Rose Fenstermacher says she gets angry thinking about big corporations and rich people who pay little or no taxes. And it irritates her that the tax code is so complicated.

But this businesswoman and true believer in President Reagan also says she's a little nervous about the tax-simplification plan the president came to promote here today.

"I don't overdeduct, but my deductions are important to me," said Fenstermacher, who runs an interior design business out of her home.

She would like to support the president but, fearing that her taxes might go up under the new plan, she said, "I'd rather stick with a system where I pay less tax."

Fenstermacher's sentiments appear common in this strongly Republican Philadelphia suburb, where "high-tech" computer and information firms lead natives to call it "Silicon Gulch."

Interviews with several dozen persons -- including a corporate executive, an elementary school principal, a retired couple, a hardware store owner and several secretaries in one of the high-tech firms -- indicate genuine support for the concept of a fairer, more simple tax code, but a certain wariness about how Reagan's plan might affect them.

"We live on pensions," said Eleanor Cairns, a retired teacher, as she waited for Reagan to arrive. "We like the idea of tax revision but we'll have to see what it does for us."

Those interviewed generally applauded Reagan's proposal to create a system with only three tax rates. They said they believed the current system is too complex and, because of its many preferences, is skewed toward the wealthy.

"If you have the money and the lawyers, you can get anything. It's the middle guy getting squeezed," said Horace J. Quann, who has run a small and cluttered hardware store on the main commercial street here for 50 years.

Many persons here provided examples to back up their belief that wealthy taxpayers avoid paying taxes. And they expressed hostility toward big corporations -- particularly those in the defense industry -- that they felt have not paid their "fair share."

Eunice Yanoviak, who said she and her husband make less than $28,000 a year running the Village Sandwich Shop, angrily likened corporations that pay little or no taxes to welfare recipients. "I'm tired of supporting the big corporations and everyone on welfare," she said. "I'll pay my fair share if everyone else pays their fair share."

Few said they felt burdened by the amount of federal tax they pay, only by the thought that they are shouldering some of the burden that rightfully should be carried by others.

They said the current system was so riddled with preferences that it encouraged people to stretch the law. But they also said they thought Reagan may have gone too far in proposing to eliminate the deduction for state and local taxes. Many said that would affect them significantly.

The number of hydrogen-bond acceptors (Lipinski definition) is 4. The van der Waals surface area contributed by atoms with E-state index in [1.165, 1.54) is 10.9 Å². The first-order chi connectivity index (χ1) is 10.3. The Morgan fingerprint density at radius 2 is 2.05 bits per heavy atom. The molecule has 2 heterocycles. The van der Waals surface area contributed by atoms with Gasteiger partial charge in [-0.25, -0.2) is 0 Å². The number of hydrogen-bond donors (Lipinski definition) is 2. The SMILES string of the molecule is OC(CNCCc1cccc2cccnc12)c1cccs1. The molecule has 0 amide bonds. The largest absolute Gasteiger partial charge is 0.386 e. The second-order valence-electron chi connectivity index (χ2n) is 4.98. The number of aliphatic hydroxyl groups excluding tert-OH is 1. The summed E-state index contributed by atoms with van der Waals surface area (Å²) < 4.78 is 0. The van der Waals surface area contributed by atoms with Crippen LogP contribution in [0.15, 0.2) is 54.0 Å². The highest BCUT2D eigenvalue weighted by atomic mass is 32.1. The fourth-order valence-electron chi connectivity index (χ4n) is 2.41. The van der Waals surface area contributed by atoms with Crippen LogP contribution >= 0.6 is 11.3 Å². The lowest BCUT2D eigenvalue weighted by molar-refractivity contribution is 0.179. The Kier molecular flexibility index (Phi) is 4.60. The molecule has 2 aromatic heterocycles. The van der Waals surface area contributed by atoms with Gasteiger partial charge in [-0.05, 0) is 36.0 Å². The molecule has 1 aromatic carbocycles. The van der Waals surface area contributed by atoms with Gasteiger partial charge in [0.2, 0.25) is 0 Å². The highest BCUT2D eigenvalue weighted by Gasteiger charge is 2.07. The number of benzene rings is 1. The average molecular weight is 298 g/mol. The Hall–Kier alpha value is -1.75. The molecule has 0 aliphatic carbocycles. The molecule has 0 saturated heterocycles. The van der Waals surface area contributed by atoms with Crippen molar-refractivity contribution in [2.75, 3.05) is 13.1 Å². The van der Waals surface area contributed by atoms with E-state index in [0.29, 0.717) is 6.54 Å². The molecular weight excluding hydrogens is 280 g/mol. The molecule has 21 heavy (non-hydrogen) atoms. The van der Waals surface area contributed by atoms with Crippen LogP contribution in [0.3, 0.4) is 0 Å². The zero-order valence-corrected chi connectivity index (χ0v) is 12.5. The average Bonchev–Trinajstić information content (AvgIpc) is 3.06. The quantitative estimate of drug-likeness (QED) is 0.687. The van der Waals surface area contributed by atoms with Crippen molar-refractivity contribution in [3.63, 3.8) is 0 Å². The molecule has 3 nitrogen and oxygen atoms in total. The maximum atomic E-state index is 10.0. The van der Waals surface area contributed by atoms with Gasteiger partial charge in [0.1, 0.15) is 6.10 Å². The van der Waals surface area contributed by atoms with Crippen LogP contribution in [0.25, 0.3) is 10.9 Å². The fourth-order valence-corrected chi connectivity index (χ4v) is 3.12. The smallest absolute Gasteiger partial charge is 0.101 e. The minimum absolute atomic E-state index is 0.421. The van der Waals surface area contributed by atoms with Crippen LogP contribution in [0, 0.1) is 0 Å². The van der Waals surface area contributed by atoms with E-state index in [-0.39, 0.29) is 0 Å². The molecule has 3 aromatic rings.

Ray Boyd, manager of a computer firm, said he approves of most of Reagan's plan. "But I don't like the no deduction for state and local taxes. That galls me. As far as I'm concerned that's double taxation," he said.

The Internal Revenue Service came in for its share of lumps, too. One woman called the IRS "a Big Brother" that she hoped would be less active if tax simplification were put in place.

Reagan's tax plan appears not to have generated intense interest outside of Washington.

"I'm interested but it's not a big deal for me. I'll still have to go to an accountant, I'll still have to pay an accountant's fee. I still can't do our taxes," said Elaine Cowchara, who with her husband owns Venus Nutrition in the Great Valley Shopping Mall here. With two grown children, they make $50,000 to $60,000 and she said she expects to continue paying about the same in taxes under Reagan's plan.

Cowchara said she had been expecting something more dramatic after all the talk of tax reform -- such as a flat tax on gross income "where you fill out a little slip of paper and you won't even need these millions of IRS workers any more."

But there was strong sentiment here in favor of trying to revise the tax system.

"I used to work in a bank and we'd order all the forms from the IRS at tax time and I just couldn't get over how many there were," said Rosalee Lukens, a secretary making between $20,000 and $25,000 at a high-tech company in the complex where Reagan spoke. "Right now you have to read books, you have to buy books just to understand what you have to do and even then you don't."

Jack Oppasser, an executive who lives in Malvern and commutes every day to a large Philadelphia chemical company, said he was a little concerned that the emphasis on tax revision, while needed, would allow the federal budget deficit to drop from sight as a problem.